August 18, 2010 |
The concluding volume in the magisterial historical tetralogy Richard Rhodes calls "The Making of the Nuclear Age" bears a weighty subtitle that hints at its somewhat discursive nature. "The Twilight of the Bombs: Recent Challenges, New Dangers, and the Prospects for a World Without Nuclear Weapons" also is perhaps the most journalistic (though Rhodes always has been as dogged a reporter as he is a researcher) and prescriptive of the volumes in this remarkable series. That series began with the Pulitzer Prize-winning "The Making of the Atomic Bomb," one of the rare accounts of atomic origins praised by physicists, historians and politicians of both parties alike.
June 28, 2009 |
At the center of a desolate valley in the middle of Nevada, more than a dozen miles from the nearest paved road, one of the few signs of human activity is a rusty steel well casing that juts oddly out of the desert floor. Nobody lives here, but it has a name: the Central Nevada Test Area. It was once a hub of scientific activity. Today, it is an abandoned outpost of the Cold War. In the lore of the nuclear arms race, the Central Nevada Test Area has occupied a special place of mystery.
October 14, 2007 |
The history of the world came down to this. Ronald Reagan is standing in a room in Iceland with three men: Richard Perle, the young hawk; Paul Nitze, the old sage; George Shultz, the steady counsel. Mikhail Gorbachev is upstairs. "Everything could be decided right now," Gorbachev mutters as he paces. The four Americans are discussing a massive arms-control deal, and right now it depends on minutiae.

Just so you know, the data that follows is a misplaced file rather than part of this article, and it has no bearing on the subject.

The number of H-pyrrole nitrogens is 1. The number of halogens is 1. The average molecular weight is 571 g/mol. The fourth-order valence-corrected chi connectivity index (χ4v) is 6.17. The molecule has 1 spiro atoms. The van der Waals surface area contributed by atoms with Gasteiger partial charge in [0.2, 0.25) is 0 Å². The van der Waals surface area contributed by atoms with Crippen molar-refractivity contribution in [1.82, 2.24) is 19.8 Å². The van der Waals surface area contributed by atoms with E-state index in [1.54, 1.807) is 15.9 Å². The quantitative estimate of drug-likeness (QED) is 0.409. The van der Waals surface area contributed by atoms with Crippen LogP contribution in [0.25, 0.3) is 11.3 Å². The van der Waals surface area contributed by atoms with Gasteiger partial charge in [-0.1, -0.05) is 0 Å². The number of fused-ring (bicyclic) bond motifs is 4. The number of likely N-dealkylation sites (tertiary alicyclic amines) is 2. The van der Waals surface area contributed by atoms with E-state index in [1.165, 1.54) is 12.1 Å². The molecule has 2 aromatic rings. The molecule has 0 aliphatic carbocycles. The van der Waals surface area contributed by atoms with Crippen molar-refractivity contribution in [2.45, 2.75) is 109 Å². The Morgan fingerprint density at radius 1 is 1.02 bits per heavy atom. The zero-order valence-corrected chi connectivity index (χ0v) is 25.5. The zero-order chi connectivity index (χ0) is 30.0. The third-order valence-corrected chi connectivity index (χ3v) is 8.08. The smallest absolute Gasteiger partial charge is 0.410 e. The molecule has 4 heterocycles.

January 19, 2006
Re "Bush, Merkel United on Iran," Jan. 14 It should not be any surprise that North Korea and Iran want to arm themselves with nuclear weapons since President Bush named Iraq, North Korea and Iran the "axis of evil" and then proceeded to invade Iraq. Should we not expect them to protect their countries when we have stockpiles of nuclear weapons and we are the only country in the world to have used them? Does it occur to Bush that we should offer to divest ourselves of nuclear weapons if these countries do likewise?
February 27, 2005 |
The most important events of the late 20th century began to unfold nearly 20 years ago on March 11, 1985, when Mikhail S. Gorbachev became leader of the Soviet Union. Within a few weeks of his rise to power, the full-scale reformation he hoped to carry out inside his country and in its Cold War relations with the West was underway.
April 27, 2004
"Still on Catastrophe's Edge" (Commentary, April 26) ended with the comment that "a clear road map for nuclear disarmament should be established." The road map is in Article VI of the Nuclear Nonproliferation Treaty. It calls for an end to the nuclear arms race, nuclear disarmament and general and complete disarmament "under strict and effective international control." President Kennedy presented the American-Soviet (McCloy-Zorin) program to achieve that goal in his address to the United Nations on Sept.